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  3. Vasa Previa

Vasa Previa

Vasa previa is a condition where fetal blood vessels run across the internal opening of the uterus. These vessels are at risk for rupture when the supporting membranes rupture as they often due during labor or before the start of labor. If this happens, a fetus could exsanguinate in a matter of minutes.

At SDPC, we routinely screen patients for vasa previa with transvaginal ultrasound because the risk for fetal exsanguination can be averted by early cesarean delivery. Vasa previa is thought to occur in about 1 in every 2000 pregnancies. It is more common in multiple gestations and in IVF pregnancies. Vasa previa is seen more commonly associated with velamentous cord insertion, marginal cord insertion, and bilobed placentas.


  1. Cesarean section: The most important step is to schedule a C- section before the onset of labor, generally at 34-35 weeks.
  2. Ultrasound assessment: Vasa previa does not result in placental insufficiency, therefore, the developing baby should grow normally. However, associated conditions such as velamentous cord insertion or bilobed placentas may warrant serial growth measurements. The cervix should be assessed intermittently by trans-vaginal ultrasound. Under normal circumstances, this is done every 2 weeks from 24 weeks, and weekly from 32 weeks of gestation.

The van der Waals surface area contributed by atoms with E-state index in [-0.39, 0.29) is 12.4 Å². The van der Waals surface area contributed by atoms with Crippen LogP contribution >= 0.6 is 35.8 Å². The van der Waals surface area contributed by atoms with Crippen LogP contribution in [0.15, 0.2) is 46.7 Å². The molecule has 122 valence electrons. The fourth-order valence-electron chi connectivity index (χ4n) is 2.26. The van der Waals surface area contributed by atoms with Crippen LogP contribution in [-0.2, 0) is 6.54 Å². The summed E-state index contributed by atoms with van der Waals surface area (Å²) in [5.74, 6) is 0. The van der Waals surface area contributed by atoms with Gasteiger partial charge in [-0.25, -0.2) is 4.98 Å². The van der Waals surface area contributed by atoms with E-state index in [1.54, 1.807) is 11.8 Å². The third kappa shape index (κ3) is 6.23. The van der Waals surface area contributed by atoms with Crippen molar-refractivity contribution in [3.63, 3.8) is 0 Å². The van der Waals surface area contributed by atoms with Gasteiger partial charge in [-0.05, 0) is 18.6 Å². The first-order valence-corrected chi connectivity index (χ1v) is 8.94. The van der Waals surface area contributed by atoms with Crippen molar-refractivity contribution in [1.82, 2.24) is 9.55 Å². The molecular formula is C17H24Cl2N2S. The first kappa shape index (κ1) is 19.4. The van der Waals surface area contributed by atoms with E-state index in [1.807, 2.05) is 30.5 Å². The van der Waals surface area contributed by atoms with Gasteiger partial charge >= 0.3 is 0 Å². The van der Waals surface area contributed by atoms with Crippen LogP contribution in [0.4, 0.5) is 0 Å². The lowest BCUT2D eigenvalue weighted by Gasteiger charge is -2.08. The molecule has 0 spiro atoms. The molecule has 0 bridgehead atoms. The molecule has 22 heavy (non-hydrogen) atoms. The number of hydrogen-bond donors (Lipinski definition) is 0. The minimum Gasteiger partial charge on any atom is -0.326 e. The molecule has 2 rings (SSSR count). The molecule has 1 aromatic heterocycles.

3. Admission: We offer antenatal admission to all patients with Vasa Previa at 26 weeks and recommend hospitalization at 30-32 weeks, even in the absence of other obstetric risk factors. (Gagnon et al: Guidelines for the management of vasa previa. J Obstet Gynaecol Can. 2009 Aug;31(8):748-60.) Earlier admission may be recommended for the following circumstances: a history of preterm delivery; risk factors for preterm delivery, including reduced cervical length, relevant maternal co-morbidities; or remote home location.
  4. Steroids for fetal lung maturation: If patient has any indications for preterm admission, antenatal steroids are given, and a second repeat course is recommended if delivery is planned at or before 34 weeks.
  5. Serial nonstress tests. While not of proven benefit, serial nonstress test starting at 28-30 weeks gestation is recommended by the authors of the article in uptodate.com, and is a reasonable precaution in women who are managed by outpatients.